Continental Oils Weaken as U.S. Factory Output Falls

Continental oils weakened against offshore and imported crude on the spot market as U.S. industrial production unexpectedly shrank, dimming the outlook for fuel demand.

U.S. benchmark West Texas Intermediate lost $1.32 a barrel relative to overseas Brent oil as of 2:15 p.m. New York time. U.S. factory output declined 0.1 percent last month.

WTI delivered in Midland, Texas, weakened by 10 cents to a 80 cent discount to the same grade delivered in Cushing, Oklahoma, while West Texas Sour slid $1 to a $5.50 discount at 2:16 p.m. in New York, according to data compiled by Bloomberg.

Crude oil produced offshore in the Gulf of Mexico strengthened as WTI lost ground to Brent. Stronger prices for the European benchmark tend to boost U.S. offshore domestic oils, which compete with overseas imports.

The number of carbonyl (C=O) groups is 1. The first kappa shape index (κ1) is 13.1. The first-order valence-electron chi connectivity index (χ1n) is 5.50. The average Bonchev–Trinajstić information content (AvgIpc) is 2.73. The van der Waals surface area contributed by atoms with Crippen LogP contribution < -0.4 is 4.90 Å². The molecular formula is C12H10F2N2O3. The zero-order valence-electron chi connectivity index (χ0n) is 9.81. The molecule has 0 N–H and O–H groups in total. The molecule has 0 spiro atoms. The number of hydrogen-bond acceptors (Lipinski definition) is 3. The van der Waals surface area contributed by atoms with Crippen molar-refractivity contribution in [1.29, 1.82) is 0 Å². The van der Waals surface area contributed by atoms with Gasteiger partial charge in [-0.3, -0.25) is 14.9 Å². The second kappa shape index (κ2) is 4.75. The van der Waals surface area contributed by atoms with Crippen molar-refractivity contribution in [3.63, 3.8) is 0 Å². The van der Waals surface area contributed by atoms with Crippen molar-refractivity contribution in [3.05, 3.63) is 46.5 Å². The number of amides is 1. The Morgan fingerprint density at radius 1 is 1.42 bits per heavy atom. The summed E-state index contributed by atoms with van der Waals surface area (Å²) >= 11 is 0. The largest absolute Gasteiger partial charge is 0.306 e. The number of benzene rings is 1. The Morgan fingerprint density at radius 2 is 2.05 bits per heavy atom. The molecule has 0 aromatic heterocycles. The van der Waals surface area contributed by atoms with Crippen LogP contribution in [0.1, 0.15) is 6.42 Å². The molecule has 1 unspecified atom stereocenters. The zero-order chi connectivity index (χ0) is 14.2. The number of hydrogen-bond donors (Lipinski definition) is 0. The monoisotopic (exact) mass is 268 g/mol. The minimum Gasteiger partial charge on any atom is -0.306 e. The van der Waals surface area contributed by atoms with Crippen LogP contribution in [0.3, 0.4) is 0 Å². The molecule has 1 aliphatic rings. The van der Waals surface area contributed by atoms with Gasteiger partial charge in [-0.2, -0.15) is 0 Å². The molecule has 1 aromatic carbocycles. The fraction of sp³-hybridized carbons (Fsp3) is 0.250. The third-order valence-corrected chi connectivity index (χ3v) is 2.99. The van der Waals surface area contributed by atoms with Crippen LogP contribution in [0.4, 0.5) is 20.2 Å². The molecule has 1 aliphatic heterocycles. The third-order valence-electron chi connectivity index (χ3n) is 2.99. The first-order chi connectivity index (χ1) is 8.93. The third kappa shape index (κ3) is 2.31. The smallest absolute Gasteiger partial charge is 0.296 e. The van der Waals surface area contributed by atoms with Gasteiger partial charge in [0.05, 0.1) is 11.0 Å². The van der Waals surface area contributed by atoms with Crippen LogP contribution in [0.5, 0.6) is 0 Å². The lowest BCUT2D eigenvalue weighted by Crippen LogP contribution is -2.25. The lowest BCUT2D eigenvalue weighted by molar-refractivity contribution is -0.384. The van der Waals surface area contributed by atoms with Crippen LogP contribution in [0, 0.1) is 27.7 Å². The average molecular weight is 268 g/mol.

Light Louisiana Sweet oil advanced $1.20 to a $21.60 a barrel premium to WTI. Heavy Louisiana Sweet increased $1.00 to a premium of $21.50.

Mars Blend, a sour offshore grade, added $1.10 to $16.00 over WTI. Southern Green Canyon’s premium gained $1.25 to $14.25.

Western Canada Select, a heavy bitumen blend, rose 50 cents to a $24.25 discount, according to Calgary oil broker Net Energy Inc.

Before it's here, it's on the Bloomberg Terminal.